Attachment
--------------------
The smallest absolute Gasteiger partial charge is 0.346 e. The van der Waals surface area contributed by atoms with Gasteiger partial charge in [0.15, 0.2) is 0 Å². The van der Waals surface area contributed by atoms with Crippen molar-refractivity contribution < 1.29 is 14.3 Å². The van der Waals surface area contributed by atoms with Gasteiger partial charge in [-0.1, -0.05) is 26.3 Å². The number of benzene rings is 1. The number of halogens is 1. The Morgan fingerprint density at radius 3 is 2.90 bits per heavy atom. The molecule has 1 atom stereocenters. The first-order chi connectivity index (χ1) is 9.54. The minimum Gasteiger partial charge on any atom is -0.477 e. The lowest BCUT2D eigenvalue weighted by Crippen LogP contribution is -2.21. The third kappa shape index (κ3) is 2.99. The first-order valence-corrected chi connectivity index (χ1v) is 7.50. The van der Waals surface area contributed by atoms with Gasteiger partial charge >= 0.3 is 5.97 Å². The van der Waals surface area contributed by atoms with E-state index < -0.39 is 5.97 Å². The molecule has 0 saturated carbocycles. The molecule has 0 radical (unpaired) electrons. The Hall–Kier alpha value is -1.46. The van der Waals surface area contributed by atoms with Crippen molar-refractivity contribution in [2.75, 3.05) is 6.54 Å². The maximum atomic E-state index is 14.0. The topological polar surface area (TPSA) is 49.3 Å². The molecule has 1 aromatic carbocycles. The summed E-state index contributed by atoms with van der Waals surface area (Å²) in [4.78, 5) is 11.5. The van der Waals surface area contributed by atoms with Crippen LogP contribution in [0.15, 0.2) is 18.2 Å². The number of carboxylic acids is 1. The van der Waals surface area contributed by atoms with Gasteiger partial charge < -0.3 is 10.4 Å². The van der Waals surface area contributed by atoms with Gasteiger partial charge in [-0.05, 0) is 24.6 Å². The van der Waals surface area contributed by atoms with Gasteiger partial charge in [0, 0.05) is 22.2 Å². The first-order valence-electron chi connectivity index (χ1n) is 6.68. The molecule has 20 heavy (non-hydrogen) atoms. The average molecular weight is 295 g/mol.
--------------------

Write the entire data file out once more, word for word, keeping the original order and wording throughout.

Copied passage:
The smallest absolute Gasteiger partial charge is 0.346 e. The van der Waals surface area contributed by atoms with Gasteiger partial charge in [0.15, 0.2) is 0 Å². The van der Waals surface area contributed by atoms with Crippen molar-refractivity contribution < 1.29 is 14.3 Å². The van der Waals surface area contributed by atoms with Gasteiger partial charge in [-0.1, -0.05) is 26.3 Å². The number of benzene rings is 1. The number of halogens is 1. The Morgan fingerprint density at radius 3 is 2.90 bits per heavy atom. The molecule has 1 atom stereocenters. The first-order chi connectivity index (χ1) is 9.54. The minimum Gasteiger partial charge on any atom is -0.477 e. The lowest BCUT2D eigenvalue weighted by Crippen LogP contribution is -2.21. The third kappa shape index (κ3) is 2.99. The first-order valence-corrected chi connectivity index (χ1v) is 7.50. The van der Waals surface area contributed by atoms with Gasteiger partial charge >= 0.3 is 5.97 Å². The van der Waals surface area contributed by atoms with E-state index < -0.39 is 5.97 Å². The molecule has 0 saturated carbocycles. The molecule has 0 radical (unpaired) electrons. The Hall–Kier alpha value is -1.46. The van der Waals surface area contributed by atoms with Crippen molar-refractivity contribution in [2.75, 3.05) is 6.54 Å². The maximum atomic E-state index is 14.0. The topological polar surface area (TPSA) is 49.3 Å². The molecule has 1 aromatic carbocycles. The summed E-state index contributed by atoms with van der Waals surface area (Å²) in [4.78, 5) is 11.5. The van der Waals surface area contributed by atoms with Crippen LogP contribution in [0.15, 0.2) is 18.2 Å². The number of carboxylic acids is 1. The van der Waals surface area contributed by atoms with Gasteiger partial charge < -0.3 is 10.4 Å². The van der Waals surface area contributed by atoms with Gasteiger partial charge in [-0.05, 0) is 24.6 Å². The van der Waals surface area contributed by atoms with Gasteiger partial charge in [0, 0.05) is 22.2 Å². The first-order valence-electron chi connectivity index (χ1n) is 6.68. The molecule has 20 heavy (non-hydrogen) atoms. The average molecular weight is 295 g/mol.